Set max degree of parallelism to 1 to suppress parallel plan generation.
And against the ‘Degree of Parallelism Page’ :
For example, you can use the MAXDOP option to control, by extending or reducing, the number of processors dedicated to an online index operation. In this way, you can balance the resources used by an index operation with those of the concurrent users.
So that’s entirely clear…
You can infer (aside from the KB) that something is not what it seems when it states ‘by extending or reducing’ – how can you extend it? that would not make logical sense if it was a hard limit.
So we have a slightly bizarre situation in which you can override the server level setting with your own value. Initial thought is, this is a bit dangerous isn’t it?
Would you want the average user or developer to start implementing the appropriate query hint and override you? They would get more CPU so they wouldn’t hesitate (but not guarenteed better performance for it, since they would all be doing it)
To perform a test, I used a large partitioned table since the parallelism that occurs when querying a partitioned table is far easier to predict and engineer specifix scenarios to. The table had ~688 million rows in it and the selection was asking for a simple row count from 2 of the available partitions. The server used was an 8-core.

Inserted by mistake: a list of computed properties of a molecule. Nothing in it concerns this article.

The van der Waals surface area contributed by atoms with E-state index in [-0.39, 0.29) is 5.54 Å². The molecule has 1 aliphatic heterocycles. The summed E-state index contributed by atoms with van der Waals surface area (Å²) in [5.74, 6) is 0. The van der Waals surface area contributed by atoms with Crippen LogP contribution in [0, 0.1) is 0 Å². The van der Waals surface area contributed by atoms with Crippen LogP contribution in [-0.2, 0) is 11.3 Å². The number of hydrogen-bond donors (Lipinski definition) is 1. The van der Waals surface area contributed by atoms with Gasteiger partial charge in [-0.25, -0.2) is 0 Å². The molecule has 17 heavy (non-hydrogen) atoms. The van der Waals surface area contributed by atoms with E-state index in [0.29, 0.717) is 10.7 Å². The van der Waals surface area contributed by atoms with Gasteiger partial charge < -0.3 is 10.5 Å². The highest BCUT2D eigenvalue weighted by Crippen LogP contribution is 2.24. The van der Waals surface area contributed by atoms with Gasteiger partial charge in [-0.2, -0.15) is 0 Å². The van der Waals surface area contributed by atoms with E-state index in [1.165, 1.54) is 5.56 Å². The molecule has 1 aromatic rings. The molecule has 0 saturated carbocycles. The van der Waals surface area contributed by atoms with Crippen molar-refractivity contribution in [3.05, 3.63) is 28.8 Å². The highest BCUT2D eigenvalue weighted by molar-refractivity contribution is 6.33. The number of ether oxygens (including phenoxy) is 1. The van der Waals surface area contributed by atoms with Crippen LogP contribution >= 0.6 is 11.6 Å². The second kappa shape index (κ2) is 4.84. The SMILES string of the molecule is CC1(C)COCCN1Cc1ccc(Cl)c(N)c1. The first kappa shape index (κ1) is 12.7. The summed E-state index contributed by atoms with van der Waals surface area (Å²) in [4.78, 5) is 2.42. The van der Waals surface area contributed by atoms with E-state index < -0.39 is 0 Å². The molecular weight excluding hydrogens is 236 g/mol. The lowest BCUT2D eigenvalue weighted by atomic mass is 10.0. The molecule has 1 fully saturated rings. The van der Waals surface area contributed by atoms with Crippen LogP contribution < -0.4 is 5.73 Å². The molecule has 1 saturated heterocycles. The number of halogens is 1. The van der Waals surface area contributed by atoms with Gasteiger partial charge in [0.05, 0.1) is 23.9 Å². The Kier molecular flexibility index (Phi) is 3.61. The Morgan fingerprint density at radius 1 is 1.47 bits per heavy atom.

Select Count(*) From LargePartitionedTable Where MyPartitionColumn in (200801, 200901)
The baseline case was setting the server to a maxdop of 1
sp_configure 'max degree of parallelism', 1 go reconfigure go
The query plan is not particularily complex and the two key parts are that the clustered index scan.
The baseline case of using MaxDop 0 was then set up and the same query run.
sp_configure 'max degree of parallelism', 0 go reconfigure go
As expected, the query ran up 8 threads (8 core machine) and only 2 of the threads processed any work, since SQL 2005 threading model is to assigned 1 thread per partition, when more than 1 partitioned is requested.
So the base scenarios are in place, now the query is altered slightly to override the MaxDop upwards.
sp_configure ‘max degree of parallelism’, 1
Select Count(*) From tblODS Where TimelineID in (200801, 200802) Option (maxdop 4)
If the override works, the thread count will go up from 1, and as per the KB article it does.
So the MaxDop set by an administrator does not need to be obeyed – but does this apply to everyone? That is really the key issue and unfortunately it does not appear to fall the way you would wish it to. Placing the SQL into Mixed Authentication mode I created a user account, and gave it only the permission to select from the table and the show plan permission, nothing else.
Result? The query parellelled again, indicating there is no special permission required for a user to overide the setting.
The facility to override it is useful, on an OLTP where you want to increase the indexing speed by using more threads it is essential – but to not require it as a granted permission to the service accounts / jobs performing those tasks – that seems slightly bizarre.
These tests were performed using SQL 2005, so I need to test SQL 2008 to see if the lack of controls continue to exist.